Two thirds of Texas craft breweries say their businesses will not survive until the end of the year under their state’s current operating restrictions, according to a survey conducted by the Texas Craft Brewers Guild (TCBG).
“Texas has already seen craft breweries permanently close because of the pandemic and ensuing economic crisis,” TCBG executive director Charles Vallhonrat said in a press release. “The outlook from here is even worse.”
Last month, Texas Gov. Greg Abbott rolled back the reopening of bars in the Lone Star State, forcing all establishments that draw 51% or more of their sales from alcoholic beverages to close for onsite service. Abbott’s order included sales of beer to-go, as well as beer sold by distributing breweries to wholesalers, which forced many breweries to cease on-premise sales.
The ramifications have been vast. Faced with the closure of its brewpub, Houston-based Saint Arnold Brewing was forced to consider laying off 75 employees.
Without the ability to sell beer on-site and to-go sales not strong enough to make up the loss, Silber Brewing Company in Boerne, Texas, closed its doors for good last week.
“This is a tough time to be a craft brewery, especially a brand new craft brewery. Unfortunately, our to-go sales during both closures have not been enough to sustain us,” founders James and Hannah Silber wrote on social media. “After months of consideration, we have decided to close Silber Brewing Company. We simply do not have the resources to continue this journey.”
One third of survey respondents told the TCBG “they’ll be forced to close in the next three months without some change to the current shutdown or new economic relief options,” according to the release. TCBG noted that Silber Brewing is the sixth brewery in the state that has closed since the pandemic began.
“This is the real world consequence of playing politics and a casual indifference to shuttering one category of businesses while the rest of the state remains open,” TCBG wrote on social media. “This is not just the loss of a brewery, but a livelihood and a dream.”
Texas craft breweries have furloughed or laid off 36% of their staff on average, the survey found. Last year, Lone Star State breweries created more than 31,000 jobs and generated $5 billion in economic impact, according to TCBG.
Under Abbott’s June 26 executive order, restaurants and other licensed establishments that earn fewer than 51% of their gross receipts from the sale of alcoholic beverages can offer onsite dining at 50% capacity. Vallhonrat called that order unfair to breweries.
“His 51% executive order is crushing Texas breweries, and for no good reason,” Vallhonrat added in the release. “Before he inexplicably closed taprooms down for a second time, they were operating under the same health, safety and social distancing guidelines as restaurants and other businesses that the governor has allowed to remain open. We’re just asking for consistency and fairness.”
During the state’s first stay-at-home order, both restaurants and bars (which Texas considers most breweries to be) had to close for on-premise dining and drinking. That order ended April 30, and restaurants were permitted to open on May 1 for onsite dining at 25% capacity. Bars and breweries were permitted to open for on-premise service on May 22 at 25% occupancy; outdoor areas were not subject to capacity limits.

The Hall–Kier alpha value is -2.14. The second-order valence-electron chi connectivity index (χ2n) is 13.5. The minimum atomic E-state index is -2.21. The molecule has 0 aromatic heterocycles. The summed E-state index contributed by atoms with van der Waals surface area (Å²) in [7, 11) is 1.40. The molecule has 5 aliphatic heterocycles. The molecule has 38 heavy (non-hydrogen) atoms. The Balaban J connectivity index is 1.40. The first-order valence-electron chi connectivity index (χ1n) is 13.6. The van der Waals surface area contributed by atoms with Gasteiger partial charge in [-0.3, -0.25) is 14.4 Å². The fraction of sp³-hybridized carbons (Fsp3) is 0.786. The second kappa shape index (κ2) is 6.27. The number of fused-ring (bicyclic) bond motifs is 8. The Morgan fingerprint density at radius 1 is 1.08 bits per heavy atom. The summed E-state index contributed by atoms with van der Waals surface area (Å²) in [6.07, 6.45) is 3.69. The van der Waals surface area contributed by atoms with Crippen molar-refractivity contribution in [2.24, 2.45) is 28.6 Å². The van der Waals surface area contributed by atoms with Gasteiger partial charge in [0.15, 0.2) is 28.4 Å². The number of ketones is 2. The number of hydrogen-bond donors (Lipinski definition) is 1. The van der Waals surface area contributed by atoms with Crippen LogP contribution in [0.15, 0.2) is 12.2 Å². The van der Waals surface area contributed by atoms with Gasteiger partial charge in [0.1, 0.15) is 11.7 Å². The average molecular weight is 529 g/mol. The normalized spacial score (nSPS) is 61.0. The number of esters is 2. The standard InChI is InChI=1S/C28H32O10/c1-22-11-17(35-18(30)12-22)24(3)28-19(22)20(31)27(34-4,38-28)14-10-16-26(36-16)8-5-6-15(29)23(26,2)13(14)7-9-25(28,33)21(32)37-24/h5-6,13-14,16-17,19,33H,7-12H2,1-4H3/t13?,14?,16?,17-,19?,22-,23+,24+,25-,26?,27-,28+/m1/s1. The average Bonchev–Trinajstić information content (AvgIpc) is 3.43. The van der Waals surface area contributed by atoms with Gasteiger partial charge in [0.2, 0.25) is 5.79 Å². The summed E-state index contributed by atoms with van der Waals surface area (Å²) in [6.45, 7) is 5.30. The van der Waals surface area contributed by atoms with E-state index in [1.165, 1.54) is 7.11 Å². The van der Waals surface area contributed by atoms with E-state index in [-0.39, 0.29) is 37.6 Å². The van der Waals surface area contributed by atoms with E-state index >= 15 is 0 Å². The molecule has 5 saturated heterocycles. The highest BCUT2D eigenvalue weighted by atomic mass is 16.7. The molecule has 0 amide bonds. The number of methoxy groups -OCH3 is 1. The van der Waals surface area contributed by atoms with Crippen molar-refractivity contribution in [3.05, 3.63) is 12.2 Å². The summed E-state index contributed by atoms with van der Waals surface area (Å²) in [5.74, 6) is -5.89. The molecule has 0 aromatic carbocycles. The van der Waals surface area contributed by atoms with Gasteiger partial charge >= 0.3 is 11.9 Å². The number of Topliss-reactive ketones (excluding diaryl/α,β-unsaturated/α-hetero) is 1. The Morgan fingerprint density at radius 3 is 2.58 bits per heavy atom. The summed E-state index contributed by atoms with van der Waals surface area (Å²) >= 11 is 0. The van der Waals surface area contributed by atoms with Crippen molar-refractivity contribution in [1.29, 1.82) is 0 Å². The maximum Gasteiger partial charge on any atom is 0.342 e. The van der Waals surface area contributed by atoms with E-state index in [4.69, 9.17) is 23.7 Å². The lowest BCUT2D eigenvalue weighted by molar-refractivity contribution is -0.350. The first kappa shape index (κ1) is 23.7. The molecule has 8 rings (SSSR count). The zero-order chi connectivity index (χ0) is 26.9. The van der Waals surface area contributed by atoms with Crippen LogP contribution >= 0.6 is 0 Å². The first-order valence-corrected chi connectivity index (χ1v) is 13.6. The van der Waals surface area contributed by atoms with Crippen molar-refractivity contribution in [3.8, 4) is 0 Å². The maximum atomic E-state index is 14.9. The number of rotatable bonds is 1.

The June 26 bar shutdown allows breweries to sell beer to-go, but “many have reported a substantial decrease in traffic compared to the first shutdown, as this time customers looking to enjoy a beer can simply go down the street for a drink at a restaurant who is permitted to stay open instead,” TCBG said in the release.
Texas breweries have seen their revenue decline nearly 55% from last year, TCBG reported. One fifth of survey respondents said their revenue has declined by 80% or more.
The Lone Star state was the last in the nation to grant craft breweries the ability to sell beer to-go from their taprooms last September, which has been a tenuous lifeline since the pandemic began.
“Unfortunately, that business model is not sustainable for most breweries, large and small, with the smallest breweries impacted the most due to their dependence on their community-centric taproom model,” Josh Hare, TCBG board chair and founder of Austin-based Hops and Grain Brewing, said in the release. “It’s had a decimating effect on the industry. While restaurants and virtually every other type of business across the state remain open, small craft breweries find themselves struggling to survive and make their communities aware that they need their support now more than ever.”
Last year, Texas’ 341 craft breweries produced 1.18 million barrels of beer, which ranked the state eighth in the country by volume, according to not-for-profit trade group the Brewers Association. However, the Texas craft beer market remains underdeveloped relative to the state’s legal-drinking-age (LDA) population. Texas ranks 47th in breweries per capita and 33rd in gallons per LDA adult. The pandemic-related economic fallout could have lasting effects on the state’s beer industry.
To support its members, the TCBG is asking consumers to purchase beer to-go directly from breweries, select locally made beer when shopping at grocery stores, order locally made beer with takeout from restaurants, buy gift cards and merchandise from local craft breweries and share support for local breweries online by using #SaveTexasBreweries.
“Texans, if you want your local breweries to still be in business on the other side of this second shutdown, please continue to vote with your dollar and buy local, small and independent beer,’ Vallhonrat said.